If you were fairly active before your pregnancy and loved to run, getting back in the grove might well be a priority once you have given birth.
In between changing nappies and sleepless nights, of course, you’ll probably want to know when it’s safe to start pounding the roads and how to best start again without damaging your health.
There are relatively few guidelines available for post-pregnancy mothers who want to get back on the track or jog around the park.
Here we take a closer look at the issues and suggest how to sensibly plan your return to running.
Return to Running After Pregnancy
1. The Body After Pregnancy
While giving birth is a wonderful thing, it does leave the mother with a few physical changes to overcome. The pelvic floor is weakened following birth especially if the muscles were not trained before.
Common health issues that a new mother might face if they start running too early include musculoskeletal pain, urinary incontinence, abdominal separation and, in rare circumstances, pelvic organ prolapse. Running is considered a high impact sport and, as such, can cause profound changes if it is started too early.
Running generally makes the individual take the equivalent of about two and a half times their body weight through the legs, feet and ankles. This force is also transmitted upwards towards the pelvic region which is why the sport can cause problems. Carrying extra weight after pregnancy can also compound potential problems.
That’s why it’s important to ensure that recovery from pregnancy is optimal before you begin running again.
2. Returning to Exercise After Pregnancy
The current advice for returning to running and other high impact exercise after pregnancy is that you should wait for at least three months, preferably up to six months. Obviously, each individual is different and may have complications or issues that will affect this timeline. That’s why recommendations say postnatal women can benefit from individual assessments and it’s important to get support and advice.
Postnatal women need time to heal, especially in areas such as the pelvic floor and abdominal muscles. Exercise within the first three months should be very low impact and be backed up with regular pelvic assessments.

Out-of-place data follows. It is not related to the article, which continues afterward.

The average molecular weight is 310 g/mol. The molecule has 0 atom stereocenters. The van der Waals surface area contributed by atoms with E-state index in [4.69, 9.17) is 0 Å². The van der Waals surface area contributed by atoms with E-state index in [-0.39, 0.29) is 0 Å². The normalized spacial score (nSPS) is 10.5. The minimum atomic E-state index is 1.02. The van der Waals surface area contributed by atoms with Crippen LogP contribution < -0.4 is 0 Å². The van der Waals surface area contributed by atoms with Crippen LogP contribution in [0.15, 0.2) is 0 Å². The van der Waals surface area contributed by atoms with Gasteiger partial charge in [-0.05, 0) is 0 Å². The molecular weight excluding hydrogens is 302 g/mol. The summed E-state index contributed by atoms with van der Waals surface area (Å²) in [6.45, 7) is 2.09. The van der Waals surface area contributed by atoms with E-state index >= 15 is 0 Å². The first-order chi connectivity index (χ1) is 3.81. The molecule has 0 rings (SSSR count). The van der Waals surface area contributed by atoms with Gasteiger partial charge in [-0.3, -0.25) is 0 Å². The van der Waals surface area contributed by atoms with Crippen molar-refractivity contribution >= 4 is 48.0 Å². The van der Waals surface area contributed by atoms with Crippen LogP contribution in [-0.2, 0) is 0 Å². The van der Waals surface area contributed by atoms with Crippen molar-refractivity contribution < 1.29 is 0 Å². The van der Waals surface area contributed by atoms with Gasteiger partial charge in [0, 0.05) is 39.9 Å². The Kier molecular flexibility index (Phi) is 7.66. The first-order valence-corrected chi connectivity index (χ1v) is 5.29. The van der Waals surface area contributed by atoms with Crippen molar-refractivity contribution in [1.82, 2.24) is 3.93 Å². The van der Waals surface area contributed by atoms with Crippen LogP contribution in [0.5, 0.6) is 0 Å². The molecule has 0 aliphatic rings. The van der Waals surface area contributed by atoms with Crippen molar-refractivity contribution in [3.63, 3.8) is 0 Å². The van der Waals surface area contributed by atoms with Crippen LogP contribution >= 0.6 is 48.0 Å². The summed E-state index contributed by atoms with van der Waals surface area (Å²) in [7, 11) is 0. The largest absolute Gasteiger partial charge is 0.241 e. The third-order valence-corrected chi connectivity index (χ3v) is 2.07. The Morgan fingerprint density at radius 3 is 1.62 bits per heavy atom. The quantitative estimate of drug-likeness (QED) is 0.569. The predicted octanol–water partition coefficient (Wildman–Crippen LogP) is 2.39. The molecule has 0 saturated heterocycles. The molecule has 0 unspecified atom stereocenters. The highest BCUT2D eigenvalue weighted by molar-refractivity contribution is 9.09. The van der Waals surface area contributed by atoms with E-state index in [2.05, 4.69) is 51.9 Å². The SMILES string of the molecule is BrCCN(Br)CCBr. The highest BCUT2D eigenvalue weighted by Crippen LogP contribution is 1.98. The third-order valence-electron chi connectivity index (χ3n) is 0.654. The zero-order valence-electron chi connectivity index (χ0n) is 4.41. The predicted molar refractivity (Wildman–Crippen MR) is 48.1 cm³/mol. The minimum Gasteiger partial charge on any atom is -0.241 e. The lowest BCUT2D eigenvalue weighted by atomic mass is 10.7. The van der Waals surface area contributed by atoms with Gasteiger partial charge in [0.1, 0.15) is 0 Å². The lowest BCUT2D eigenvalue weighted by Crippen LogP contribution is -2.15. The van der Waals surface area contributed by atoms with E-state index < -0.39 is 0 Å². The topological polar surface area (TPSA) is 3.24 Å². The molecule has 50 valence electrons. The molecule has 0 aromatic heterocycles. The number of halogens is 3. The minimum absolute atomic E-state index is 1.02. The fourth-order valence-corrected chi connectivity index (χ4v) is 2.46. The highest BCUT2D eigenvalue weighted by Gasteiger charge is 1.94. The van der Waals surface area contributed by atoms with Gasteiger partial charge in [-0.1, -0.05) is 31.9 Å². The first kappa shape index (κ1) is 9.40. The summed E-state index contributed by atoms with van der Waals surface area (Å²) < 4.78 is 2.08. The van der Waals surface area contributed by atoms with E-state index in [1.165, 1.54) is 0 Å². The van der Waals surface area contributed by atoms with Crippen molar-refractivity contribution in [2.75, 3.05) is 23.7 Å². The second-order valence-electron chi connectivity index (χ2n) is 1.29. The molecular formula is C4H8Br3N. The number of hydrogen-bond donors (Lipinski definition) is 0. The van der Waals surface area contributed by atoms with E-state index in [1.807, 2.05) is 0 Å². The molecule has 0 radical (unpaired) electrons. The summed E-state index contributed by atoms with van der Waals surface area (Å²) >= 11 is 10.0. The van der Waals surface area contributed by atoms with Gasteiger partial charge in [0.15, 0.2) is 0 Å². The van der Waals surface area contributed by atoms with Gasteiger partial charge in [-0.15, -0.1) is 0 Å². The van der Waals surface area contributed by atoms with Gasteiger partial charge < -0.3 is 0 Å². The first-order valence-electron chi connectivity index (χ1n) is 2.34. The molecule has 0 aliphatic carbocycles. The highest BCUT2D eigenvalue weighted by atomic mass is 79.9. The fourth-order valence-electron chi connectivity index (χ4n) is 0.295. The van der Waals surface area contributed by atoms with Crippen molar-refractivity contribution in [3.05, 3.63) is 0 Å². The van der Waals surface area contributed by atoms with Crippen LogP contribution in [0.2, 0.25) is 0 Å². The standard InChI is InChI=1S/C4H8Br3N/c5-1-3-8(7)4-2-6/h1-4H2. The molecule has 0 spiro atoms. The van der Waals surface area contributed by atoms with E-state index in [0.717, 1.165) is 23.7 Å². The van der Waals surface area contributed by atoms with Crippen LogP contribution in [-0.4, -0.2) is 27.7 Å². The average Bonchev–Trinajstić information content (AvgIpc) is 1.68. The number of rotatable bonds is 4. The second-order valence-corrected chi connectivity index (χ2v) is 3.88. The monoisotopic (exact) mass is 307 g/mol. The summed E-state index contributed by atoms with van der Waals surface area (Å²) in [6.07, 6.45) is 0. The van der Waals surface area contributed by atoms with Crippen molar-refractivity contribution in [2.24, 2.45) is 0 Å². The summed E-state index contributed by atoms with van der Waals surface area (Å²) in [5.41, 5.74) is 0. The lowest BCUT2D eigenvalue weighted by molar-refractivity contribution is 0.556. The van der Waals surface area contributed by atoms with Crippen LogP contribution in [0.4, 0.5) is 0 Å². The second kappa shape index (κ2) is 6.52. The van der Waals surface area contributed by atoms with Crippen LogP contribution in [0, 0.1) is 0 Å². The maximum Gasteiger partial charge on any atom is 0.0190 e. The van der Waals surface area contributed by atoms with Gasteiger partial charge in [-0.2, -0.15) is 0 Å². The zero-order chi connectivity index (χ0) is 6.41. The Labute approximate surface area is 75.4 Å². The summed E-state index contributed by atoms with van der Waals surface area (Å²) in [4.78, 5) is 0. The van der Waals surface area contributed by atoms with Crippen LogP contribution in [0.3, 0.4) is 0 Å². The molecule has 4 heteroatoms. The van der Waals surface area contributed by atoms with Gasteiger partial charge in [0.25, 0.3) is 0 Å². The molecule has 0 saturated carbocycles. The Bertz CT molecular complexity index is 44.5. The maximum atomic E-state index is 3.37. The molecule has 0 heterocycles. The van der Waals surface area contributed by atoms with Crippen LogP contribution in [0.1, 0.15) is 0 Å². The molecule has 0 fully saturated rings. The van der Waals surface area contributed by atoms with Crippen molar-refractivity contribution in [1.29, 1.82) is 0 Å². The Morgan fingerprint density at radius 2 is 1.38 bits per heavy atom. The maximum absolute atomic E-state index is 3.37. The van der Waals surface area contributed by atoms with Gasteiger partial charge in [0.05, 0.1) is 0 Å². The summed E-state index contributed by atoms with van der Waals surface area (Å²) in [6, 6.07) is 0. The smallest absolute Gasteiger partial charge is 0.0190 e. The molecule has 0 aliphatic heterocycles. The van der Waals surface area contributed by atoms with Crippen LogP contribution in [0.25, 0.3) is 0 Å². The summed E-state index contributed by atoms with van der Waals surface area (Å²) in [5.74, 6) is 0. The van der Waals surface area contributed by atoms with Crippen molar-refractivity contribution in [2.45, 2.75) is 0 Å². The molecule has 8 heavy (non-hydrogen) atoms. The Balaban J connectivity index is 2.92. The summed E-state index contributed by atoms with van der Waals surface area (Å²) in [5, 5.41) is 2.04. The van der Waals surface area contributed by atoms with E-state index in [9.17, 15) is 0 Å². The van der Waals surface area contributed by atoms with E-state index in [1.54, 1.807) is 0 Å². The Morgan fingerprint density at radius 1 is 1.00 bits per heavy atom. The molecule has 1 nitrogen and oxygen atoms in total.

3. How to Start Running
It’s important to err on the side of caution and take things slowly and we can’t emphasise this enough. It’s essential also to work with a medical professional to ensure you are ready for running activities and to monitor progress once you start.
While the current guidelines have not been completely ironed out by the NHS, building slowly certainly makes sense. We suggest that you run gently for just a couple of minutes, to begin with, gradually building up over a period of time.
It can be tempting to simply try and fit into the regime that you used to have before pregnancy so planning each outing and sticking to a strict regime may well be the best way to avoid overdoing things.
If you begin running and any of the following issues occur, it is important to stop immediately and seek medical advice:
- You feel a heaviness in the pelvic area as this could be due to prolapse.
- You suffer from urine leaks or are unable to control bowel movements.
- You notice a gap in your abdominal wall or have a pendular abdomen, something which is associated with Diastasis Rectus Abdominis or DRA.
- You have regular blood loss which is not part of your monthly cycle.
- You are suffering from lower back or pelvic pain.
Most current expertise suggests that you should be increasing your running up to the required level at a rate of about 10% a week. Concentrate on building time and distance rather than working on your speed in the initial stages and include walking breaks at regular intervals.
If you are serious about your sport and are intending to run a race or event, it is sensible to work with a coach who has experience of dealing with athletes who have just gone through a pregnancy.
How a Chiropractor Can Help
Chiropractors can also provide help with strengthening the pelvic floor and abdominal muscles that have been weakened following pregnancy. They can offer advice on things like posture and diet that can all affect recovery and work with you so that you can safely return to running.
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